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Research & Insights / School on the Move Prize: What we learned when we changed our eligibility criteria

School on the Move Prize: What we learned when we changed our eligibility criteria

Each spring, EdVestors launches the School on the Move Prize selection process, ready to celebrate powerful work happening in schools across the district. The School on the Move Prize shines a light on schools, leaders, and teachers who create and continuously improve learning environments where all students thrive, demonstrated through significantly improved outcomes for students.

Last year, EdVestors shifted to an open call for applications, inviting all Boston Public Schools to share a snapshot of their stories of improvement, outline relevant data, and describe the strategies that helped them improve student outcomes. The open call in 2022 was an experiment. At a time when MCAS data, our previous criteria for eligibility, needed to be interpreted with an especially high number of caveats and cautions, it was easy to make the case that we should pause any eligibility based on this measure. It was an opportunity to invite more expansive ways to define, measure, and understand school improvement and success. We approached each step of the process with curiosity and a learning orientation. How might this further align the School on the Move Prize to our organizational goals? What were the potential trade-offs or challenges? At the end of the process, we engaged in internal reflection and gathered feedback from school leaders. Below are three key takeaways.

1. We got to hear a lot of stories of improvement that we otherwise would not have heard.

In any year, we hear impressive improvement stories from schools across the district. However, we were inviting a small subset of schools to apply and wondered if the eligibility criteria was unintentionally excluding schools with improvement stories that should be celebrated and elevated. We were pleasantly surprised by the results. For the 2022 Prize, none of the three finalist schools had been eligible for the Prize in the past nine years, and only 10% of the schools that were invited to submit a Round 2 application were ever eligible during that time.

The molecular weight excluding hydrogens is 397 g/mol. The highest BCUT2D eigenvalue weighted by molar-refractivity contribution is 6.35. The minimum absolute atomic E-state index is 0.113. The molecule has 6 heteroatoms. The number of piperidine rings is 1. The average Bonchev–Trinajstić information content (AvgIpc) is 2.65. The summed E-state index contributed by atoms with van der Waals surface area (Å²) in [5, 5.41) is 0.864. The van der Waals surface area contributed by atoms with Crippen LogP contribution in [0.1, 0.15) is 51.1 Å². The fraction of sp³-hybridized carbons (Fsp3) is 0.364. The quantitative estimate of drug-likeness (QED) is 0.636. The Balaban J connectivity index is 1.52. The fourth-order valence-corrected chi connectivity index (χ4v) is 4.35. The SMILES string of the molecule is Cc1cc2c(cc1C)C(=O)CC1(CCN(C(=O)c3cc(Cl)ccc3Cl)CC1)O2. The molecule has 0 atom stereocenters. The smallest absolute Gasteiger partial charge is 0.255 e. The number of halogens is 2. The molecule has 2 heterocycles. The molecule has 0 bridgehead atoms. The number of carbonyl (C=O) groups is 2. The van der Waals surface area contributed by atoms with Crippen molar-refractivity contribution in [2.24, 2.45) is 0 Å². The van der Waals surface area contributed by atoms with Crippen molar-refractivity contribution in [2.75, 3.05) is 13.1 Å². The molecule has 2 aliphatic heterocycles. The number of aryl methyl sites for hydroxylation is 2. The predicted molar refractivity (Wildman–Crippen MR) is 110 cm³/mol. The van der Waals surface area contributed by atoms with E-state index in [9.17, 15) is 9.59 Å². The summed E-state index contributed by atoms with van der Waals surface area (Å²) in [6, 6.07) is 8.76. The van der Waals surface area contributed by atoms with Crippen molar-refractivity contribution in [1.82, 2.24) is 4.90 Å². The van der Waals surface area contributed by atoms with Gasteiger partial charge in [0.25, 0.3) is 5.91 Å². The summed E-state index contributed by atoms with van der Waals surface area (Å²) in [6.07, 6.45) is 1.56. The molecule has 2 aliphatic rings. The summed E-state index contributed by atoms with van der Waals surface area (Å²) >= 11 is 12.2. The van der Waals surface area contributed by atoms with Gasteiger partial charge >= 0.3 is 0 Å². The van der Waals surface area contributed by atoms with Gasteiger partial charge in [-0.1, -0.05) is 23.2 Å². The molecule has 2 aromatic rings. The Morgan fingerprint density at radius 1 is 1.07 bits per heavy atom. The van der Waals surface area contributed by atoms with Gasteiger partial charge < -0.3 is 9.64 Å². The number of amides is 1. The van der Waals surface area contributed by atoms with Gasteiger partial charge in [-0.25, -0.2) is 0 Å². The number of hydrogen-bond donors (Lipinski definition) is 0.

2. Schools are excited to tell their stories.

Whether they advanced as finalists or not, school leaders shared that they appreciated the opportunity to pause, take stock, and capture their progress across an incredibly tumultuous period. They were proud of their staff, students, families, and broader school communities. In a deluge of negative headlines, they passionately shared the ways that they were measuring success in individual classrooms, at specific grade levels, and across their schools. At a time when it feels like stories are often told about them, they were excited to tell their own stories in ways that felt meaningful and authentic to them.

3. There are a range of quantitative and qualitative data sources being used at the school level that tell powerful stories of improvement.

One thing is clear: schools have a lot of data. There is a common set of data that is similar across schools, like attendance or ACCESS reports or MCAS scores. There are also school-specific tools and processes that teams use to better understand the strengths and needs of their students and school communities. In the Round 1 applications, we saw rich sources of evidence that are not visible in typical public reports, such as family engagement focus groups, racial equity audits, and instructional rounds. We continue to use MCAS data as an important data source in the review process, with an emphasis on student growth. However, we believe that there is a much more nuanced story to be told.

Based on our lessons learned from last year’s process, we are continuing with an open call for applications. We made a few adjustments to the application based on feedback from school leaders and hope that this year’s process will continue to invite powerful stories of improvement during a particularly challenging few years. 

Round 1 applications are live and are due Friday, April 28, 2023. We invite you to nominate schools that you would celebrate as Schools on the Move and encourage them to tell their stories of improvement.